PLAYBOY: In the movie, slaves are raped and men fight against each other like pit bulls. When you made Jackie Brown and Pulp Fiction, you were criticized for liberal use of the N word. There’s plenty of that here. Are you sitting on a powder keg?
TARANTINO: Now I’m picturing myself sitting on a keg of TNT like a Looney Tunes cartoon. It remains to be seen, I guess. If we are, it’s not because I’m trying to be inflammatory. I’m just telling my story the way I’m telling it. I’m putting it in a spaghetti Western framework and highlighting the surreal qualities inherent in the material. I’m highlighting them mythically and operatically, and in terms of violence and gruesomeness, with pitch-black humor. That’s all part of the spaghetti Western genre, but I’m doing it about a section of history that couldn’t be more surreal, bizarre, cruel or perversely comedic when looked at from a certain view. They go hand in hand.
PLAYBOY: But the idea of portraying these slave women as prostitutes—
TARANTINO: Well, they’re not 100 percent prostitutes. The Cleopatra Club in the film is not a brothel. It’s a gentlemen’s club, a bring-your-own-bottle kind of place. There it’s bring your own pony, and you can have dinner with her.
PLAYBOY: Pony is the term for an attractive slave woman?
PLAYBOY: And that really existed?
TARANTINO: Oh yeah, absolutely. I think it’s the cornerstone of slavery, or one of the things that made it work. Aside from the labor force, it was the sex on demand. The minute people own other people, we all know that’s definitely part of it. Did they do that back then? Yes. They do that right now—go to Bangkok. The thing about the Cleopatra Club is, if you like your slave girl you can take her there. You can have dinner. You can socialize. If you are a guy who wants to take your pony and just fuck her for a night on the town, okay, you can do that. But maybe you actually love your girl and she’s kind of your de facto wife. This is a way to take her out and show her a good time.
PLAYBOY: You originally wanted Will Smith to play Django. How close did you come to getting him?
TARANTINO: We spent quite a few hours together over a weekend when he was in New York doing Men in Black 3. We went over the script and talked it out. I had a good time—he’s a smart, cool guy. I think half the process was an excuse for us to hang out and spend time with one another. I had just finished the script. It was cool to talk to someone who wasn’t guarded about what he was saying.
PLAYBOY: What did he have to say?
TARANTINO: That’s private stuff between us, but nothing negative.
PLAYBOY: He has to evaluate material partly based on his status as arguably the world’s biggest star and certainly its biggest African American star.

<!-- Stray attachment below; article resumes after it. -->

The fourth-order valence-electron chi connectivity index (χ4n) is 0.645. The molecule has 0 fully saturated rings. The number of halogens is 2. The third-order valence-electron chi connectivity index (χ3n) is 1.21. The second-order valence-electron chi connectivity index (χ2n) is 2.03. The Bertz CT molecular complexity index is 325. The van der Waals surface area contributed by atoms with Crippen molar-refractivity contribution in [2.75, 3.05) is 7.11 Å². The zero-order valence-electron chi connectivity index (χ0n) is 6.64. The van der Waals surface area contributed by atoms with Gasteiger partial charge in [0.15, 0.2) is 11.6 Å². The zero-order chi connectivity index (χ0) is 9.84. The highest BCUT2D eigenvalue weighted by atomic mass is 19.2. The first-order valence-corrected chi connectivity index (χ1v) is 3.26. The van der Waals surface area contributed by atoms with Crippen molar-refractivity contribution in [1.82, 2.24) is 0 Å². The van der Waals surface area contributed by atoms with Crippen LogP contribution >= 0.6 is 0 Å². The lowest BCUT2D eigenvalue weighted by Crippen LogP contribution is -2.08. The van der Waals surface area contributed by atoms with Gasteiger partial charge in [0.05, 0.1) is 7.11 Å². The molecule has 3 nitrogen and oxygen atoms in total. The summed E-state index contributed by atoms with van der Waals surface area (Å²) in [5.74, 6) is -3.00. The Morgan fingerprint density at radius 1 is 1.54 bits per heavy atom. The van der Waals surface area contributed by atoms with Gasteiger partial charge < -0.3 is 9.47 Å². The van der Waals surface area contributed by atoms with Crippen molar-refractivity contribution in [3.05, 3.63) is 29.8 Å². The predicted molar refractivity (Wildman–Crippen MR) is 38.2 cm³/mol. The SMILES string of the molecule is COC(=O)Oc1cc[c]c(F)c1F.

TARANTINO: Yeah, I know. But he didn’t walk away from it because he was scared of the material.
PLAYBOY: Why then?
TARANTINO: It just wasn’t 100 percent right, and we didn’t have time to try to make it that way. We left with me saying, “Look, I’m going to see other people.” He said, “Let me just see how I feel, and if you don’t find anybody, let’s talk again.” And then I found my guy.
PLAYBOY: Why Jamie Foxx?
TARANTINO: There are a lot of reasons I could say, but the gigantic one is that he was the cowboy. I met six different actors and had extensive meetings with all of them, and I went in-depth on all their work.
TARANTINO: Idris Elba. I got together with Chris Tucker, Terrence Howard, M.K. Williams.
PLAYBOY: Williams, from The Wire and Boardwalk Empire?
TARANTINO: Yes. I talked with Tyrese. They all appreciated the material, and I was going to put them through the paces, make them go off against one another and kind of put up an obstacle course. And then I met Jamie and realized I didn’t need to do that. Jamie understood the material. But mostly he was the cowboy. Forget the fact that he has his own horse—and that is actually his horse in the movie. He’s from Texas; he understands. We sat there talking, and I realized, Wow, if this were the 1960s and I was casting a Django Western TV show and they had black guys as stars of those in the 1960s, I could see Jamie on one of those. And that’s what I was looking for, a Clint Eastwood.
PLAYBOY: When Playboy interviewed Foxx several years ago, he talked about growing up in Texas. Even though he was the football team’s star quarterback, he was regularly called racist names and treated badly. How did that inform his performance?
TARANTINO: He understood what it’s like to be thought of as an “other.” Even though he’s on the football team, one of the stars, when he goes out with the pretty white girl in the school, everyone loses their minds. He understood what it’s like to be hired as a piano player in a big white Texas home. When you’re the black piano player at a cocktail party, you’re furniture. You don’t talk to nobody. No one talks to you. They’re not supposed to even think about you. They should be able to say anything they want to say because you are furniture.
PLAYBOY: So they can say something racist if they want.
TARANTINO: And they did.
PLAYBOY: And you’re invisible.